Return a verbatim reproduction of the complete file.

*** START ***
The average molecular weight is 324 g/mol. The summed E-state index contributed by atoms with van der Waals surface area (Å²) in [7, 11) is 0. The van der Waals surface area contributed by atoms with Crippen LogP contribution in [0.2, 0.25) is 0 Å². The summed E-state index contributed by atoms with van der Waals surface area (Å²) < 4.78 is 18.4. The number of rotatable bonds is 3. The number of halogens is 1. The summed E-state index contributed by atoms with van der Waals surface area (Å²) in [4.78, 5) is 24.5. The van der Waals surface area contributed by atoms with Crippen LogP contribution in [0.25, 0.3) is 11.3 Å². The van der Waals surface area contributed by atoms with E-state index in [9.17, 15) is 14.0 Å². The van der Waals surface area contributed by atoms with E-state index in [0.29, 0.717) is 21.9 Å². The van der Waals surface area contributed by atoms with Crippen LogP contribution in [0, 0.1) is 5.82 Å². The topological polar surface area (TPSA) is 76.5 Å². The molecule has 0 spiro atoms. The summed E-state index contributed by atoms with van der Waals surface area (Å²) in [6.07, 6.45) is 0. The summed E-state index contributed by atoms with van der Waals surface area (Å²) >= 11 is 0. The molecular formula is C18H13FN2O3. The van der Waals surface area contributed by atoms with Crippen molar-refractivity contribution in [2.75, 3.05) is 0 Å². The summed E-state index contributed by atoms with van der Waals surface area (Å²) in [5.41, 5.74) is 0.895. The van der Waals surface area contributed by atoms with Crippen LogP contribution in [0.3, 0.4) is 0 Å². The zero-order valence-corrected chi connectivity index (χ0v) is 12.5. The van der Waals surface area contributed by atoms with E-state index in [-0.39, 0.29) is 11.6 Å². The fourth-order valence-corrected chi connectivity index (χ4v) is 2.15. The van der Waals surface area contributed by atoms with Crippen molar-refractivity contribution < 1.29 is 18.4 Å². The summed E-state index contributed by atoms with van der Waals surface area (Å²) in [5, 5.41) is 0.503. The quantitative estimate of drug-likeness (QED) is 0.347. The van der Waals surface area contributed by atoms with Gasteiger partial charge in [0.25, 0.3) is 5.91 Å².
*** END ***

The average molecular weight is 324 g/mol. The summed E-state index contributed by atoms with van der Waals surface area (Å²) in [7, 11) is 0. The van der Waals surface area contributed by atoms with Crippen LogP contribution in [0.2, 0.25) is 0 Å². The summed E-state index contributed by atoms with van der Waals surface area (Å²) < 4.78 is 18.4. The number of rotatable bonds is 3. The number of halogens is 1. The summed E-state index contributed by atoms with van der Waals surface area (Å²) in [4.78, 5) is 24.5. The van der Waals surface area contributed by atoms with Crippen LogP contribution in [0.25, 0.3) is 11.3 Å². The van der Waals surface area contributed by atoms with E-state index in [9.17, 15) is 14.0 Å². The van der Waals surface area contributed by atoms with E-state index in [0.29, 0.717) is 21.9 Å². The van der Waals surface area contributed by atoms with Crippen LogP contribution in [0, 0.1) is 5.82 Å². The topological polar surface area (TPSA) is 76.5 Å². The molecule has 0 spiro atoms. The summed E-state index contributed by atoms with van der Waals surface area (Å²) in [6.07, 6.45) is 0. The summed E-state index contributed by atoms with van der Waals surface area (Å²) >= 11 is 0. The molecular formula is C18H13FN2O3. The van der Waals surface area contributed by atoms with Crippen molar-refractivity contribution in [2.75, 3.05) is 0 Å². The summed E-state index contributed by atoms with van der Waals surface area (Å²) in [5.41, 5.74) is 0.895. The van der Waals surface area contributed by atoms with Crippen LogP contribution in [0.3, 0.4) is 0 Å². The zero-order valence-corrected chi connectivity index (χ0v) is 12.5. The van der Waals surface area contributed by atoms with E-state index in [-0.39, 0.29) is 11.6 Å². The fourth-order valence-corrected chi connectivity index (χ4v) is 2.15. The van der Waals surface area contributed by atoms with Crippen molar-refractivity contribution < 1.29 is 18.4 Å². The summed E-state index contributed by atoms with van der Waals surface area (Å²) in [5, 5.41) is 0.503. The quantitative estimate of drug-likeness (QED) is 0.347. The van der Waals surface area contributed by atoms with Gasteiger partial charge in [0.25, 0.3) is 5.91 Å².